A bit of history background on the Mortise & Tenon crew.
Las Vegas natives return home to put together childrens play
Friday, April 6, 2001 | 7:49 a.m.
The stage schooled Daniel Kucan and Maite Garcia in more than just their craft as professional actors.
It also taught them some of life's enduring lessons -- discipline, a strong work ethic and joy.Thepair honed their art with the local Rainbow Company Youth Theatre inthe early '80s, and return to the company to direct "Fool of theWorld," which opens today at the Reed Whipple Cultural Center.
Theplay is an adaptation of the Russian folktale about a young peasant whois carried away on a magical flying ship. He comes back to Earth at thepalace of the great Czar of Russia, where he competes with rich suitorsfor the love of a fair princess."Fool of the World," unlike most large productions, depends upon a young audience to move the story along."Children's theater relies on the actors and the audience," Garcia said. "They both work to make (fantasy) happen."
Theaudience is engaged by the cast, ages 6 to 16, during the 60-minuteplay. The crowd clucks like chickens, howls like wind and shouts outsuggestions to guide the peasant and the princess on their journey.
"It gets them excited about acting, too," Garcia said. "They can act out and help the actors."Atone point the child actors onstage toss balloons to the audience andwhisper, "Magic." The children are to gently tap the balloons back andwhisper the word back to the actors to ensure the enchanted ship willfly.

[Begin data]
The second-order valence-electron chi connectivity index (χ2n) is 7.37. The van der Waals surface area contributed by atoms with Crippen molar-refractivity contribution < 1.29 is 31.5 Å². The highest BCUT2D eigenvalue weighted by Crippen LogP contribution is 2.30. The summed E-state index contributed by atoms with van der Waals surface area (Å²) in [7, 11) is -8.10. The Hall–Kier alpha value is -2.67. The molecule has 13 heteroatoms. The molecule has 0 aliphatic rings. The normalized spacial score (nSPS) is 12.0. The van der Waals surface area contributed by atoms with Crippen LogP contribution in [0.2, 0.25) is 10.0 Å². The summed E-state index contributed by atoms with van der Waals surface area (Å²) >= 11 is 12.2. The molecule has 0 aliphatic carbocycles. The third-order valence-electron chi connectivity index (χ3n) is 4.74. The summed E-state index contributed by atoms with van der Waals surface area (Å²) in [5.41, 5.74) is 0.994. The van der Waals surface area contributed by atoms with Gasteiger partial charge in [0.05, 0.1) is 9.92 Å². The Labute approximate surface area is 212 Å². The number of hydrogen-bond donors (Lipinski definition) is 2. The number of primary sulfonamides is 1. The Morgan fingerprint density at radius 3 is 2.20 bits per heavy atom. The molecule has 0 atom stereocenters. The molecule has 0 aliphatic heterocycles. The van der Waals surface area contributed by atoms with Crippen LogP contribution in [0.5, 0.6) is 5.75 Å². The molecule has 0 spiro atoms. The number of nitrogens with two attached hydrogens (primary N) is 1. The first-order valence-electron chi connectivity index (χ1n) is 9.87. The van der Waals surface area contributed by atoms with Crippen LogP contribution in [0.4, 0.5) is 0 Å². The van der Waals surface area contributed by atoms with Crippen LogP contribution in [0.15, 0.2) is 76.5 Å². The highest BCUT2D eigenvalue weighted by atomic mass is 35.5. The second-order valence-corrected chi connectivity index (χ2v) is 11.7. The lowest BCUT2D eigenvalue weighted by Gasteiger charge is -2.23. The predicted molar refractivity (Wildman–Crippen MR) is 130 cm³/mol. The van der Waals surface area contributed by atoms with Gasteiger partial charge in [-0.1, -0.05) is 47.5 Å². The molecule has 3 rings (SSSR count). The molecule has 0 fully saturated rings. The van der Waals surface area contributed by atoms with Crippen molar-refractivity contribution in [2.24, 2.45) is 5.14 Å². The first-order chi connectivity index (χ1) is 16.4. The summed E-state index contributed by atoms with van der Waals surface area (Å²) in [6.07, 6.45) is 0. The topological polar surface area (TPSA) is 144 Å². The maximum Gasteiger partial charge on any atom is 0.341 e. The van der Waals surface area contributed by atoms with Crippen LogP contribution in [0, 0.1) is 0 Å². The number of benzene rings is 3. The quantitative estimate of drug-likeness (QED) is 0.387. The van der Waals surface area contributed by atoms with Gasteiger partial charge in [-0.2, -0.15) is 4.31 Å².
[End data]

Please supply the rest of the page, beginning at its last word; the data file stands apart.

Garcia and Kucan, professional actors living in Los Angeles,have been commuting weekly since March to direct the play in the40-seat studio theater.They contribute their dedication tolessons they learned in children's theater -- something they want topass on to the current cast. "Having been the same kids onstagehere, we knew what fed us," Garcia said. "What stayed with us will staywith them for the rest of their lives."
Garcia moved to LagunaBeach, Calif., after she graduated from UNLV in 1988. She's had astring of small film roles and opened her own business, Mortise andTenon furniture store, with outlets in Los Angeles and Las Vegas. Shedabbles in theater as a producer, an actress and in set design.Kucan left Las Vegas in 1989 to attend New York University and to pursue an acting career.
Hesaid he was disappointed by the lazy work ethic and whining of theexperienced actors and dancers he worked with at such venues as theMetropolitan Opera, where he performed in a show featuring LucianoPavaroti. Kucan also worked in television, on "Guiding Light" and "AllMy Children," before he moved to Los Angeles in 1996.
Garcia and Kucan have wanted to direct for a few years."This turned out to be perfect because we get to work together and come home," Garcia said.The Rainbow Company taught every actor discipline and accountability, Kucan said."The most important thing for anybody is that this makes them professional, dedicated and hard working people.
"This(company) taught me respect for the theater, for the business," Kucansaid. "I don't see a lot of that in the real world anymore. Here (atthe Rainbow Company) you have to step up to the task or be out."
Thestage continues to offer lessons to be learned. As directors, the twoagree that the young actors shouldn't overact for the crowd."You have to be sincere," Kucan said. "Otherwise the audience feels it and you go nowhere."